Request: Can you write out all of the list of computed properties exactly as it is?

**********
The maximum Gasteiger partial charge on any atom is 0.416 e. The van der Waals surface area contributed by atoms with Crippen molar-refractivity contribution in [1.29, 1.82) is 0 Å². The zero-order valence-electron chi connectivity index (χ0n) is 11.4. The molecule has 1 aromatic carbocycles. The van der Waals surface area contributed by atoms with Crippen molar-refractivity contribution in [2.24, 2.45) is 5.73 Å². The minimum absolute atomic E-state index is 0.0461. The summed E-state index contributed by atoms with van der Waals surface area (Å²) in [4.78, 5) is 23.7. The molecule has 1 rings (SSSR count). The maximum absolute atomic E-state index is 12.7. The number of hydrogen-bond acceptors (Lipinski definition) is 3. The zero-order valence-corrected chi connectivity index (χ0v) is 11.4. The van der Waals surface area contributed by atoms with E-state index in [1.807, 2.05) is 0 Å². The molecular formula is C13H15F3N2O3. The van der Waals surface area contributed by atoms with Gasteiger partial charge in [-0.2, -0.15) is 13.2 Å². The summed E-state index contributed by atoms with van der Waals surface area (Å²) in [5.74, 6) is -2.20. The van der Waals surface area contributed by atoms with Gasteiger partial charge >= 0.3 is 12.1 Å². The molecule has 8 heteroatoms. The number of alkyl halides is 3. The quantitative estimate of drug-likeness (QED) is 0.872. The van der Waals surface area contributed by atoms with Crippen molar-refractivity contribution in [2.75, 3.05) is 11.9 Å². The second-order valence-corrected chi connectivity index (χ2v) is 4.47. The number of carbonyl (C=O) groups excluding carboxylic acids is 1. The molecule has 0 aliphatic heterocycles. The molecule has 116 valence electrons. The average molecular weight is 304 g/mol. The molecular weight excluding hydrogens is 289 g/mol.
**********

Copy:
The maximum Gasteiger partial charge on any atom is 0.416 e. The van der Waals surface area contributed by atoms with Crippen molar-refractivity contribution in [1.29, 1.82) is 0 Å². The zero-order valence-electron chi connectivity index (χ0n) is 11.4. The molecule has 1 aromatic carbocycles. The van der Waals surface area contributed by atoms with Crippen molar-refractivity contribution in [2.24, 2.45) is 5.73 Å². The minimum absolute atomic E-state index is 0.0461. The summed E-state index contributed by atoms with van der Waals surface area (Å²) in [4.78, 5) is 23.7. The molecule has 1 rings (SSSR count). The maximum absolute atomic E-state index is 12.7. The number of hydrogen-bond acceptors (Lipinski definition) is 3. The zero-order valence-corrected chi connectivity index (χ0v) is 11.4. The van der Waals surface area contributed by atoms with E-state index in [1.807, 2.05) is 0 Å². The molecular formula is C13H15F3N2O3. The van der Waals surface area contributed by atoms with Gasteiger partial charge in [-0.2, -0.15) is 13.2 Å². The summed E-state index contributed by atoms with van der Waals surface area (Å²) in [5.74, 6) is -2.20. The van der Waals surface area contributed by atoms with Gasteiger partial charge >= 0.3 is 12.1 Å². The molecule has 8 heteroatoms. The number of alkyl halides is 3. The quantitative estimate of drug-likeness (QED) is 0.872. The van der Waals surface area contributed by atoms with Crippen molar-refractivity contribution in [2.75, 3.05) is 11.9 Å². The second-order valence-corrected chi connectivity index (χ2v) is 4.47. The number of carbonyl (C=O) groups excluding carboxylic acids is 1. The molecule has 0 aliphatic heterocycles. The molecule has 116 valence electrons. The average molecular weight is 304 g/mol. The molecular weight excluding hydrogens is 289 g/mol.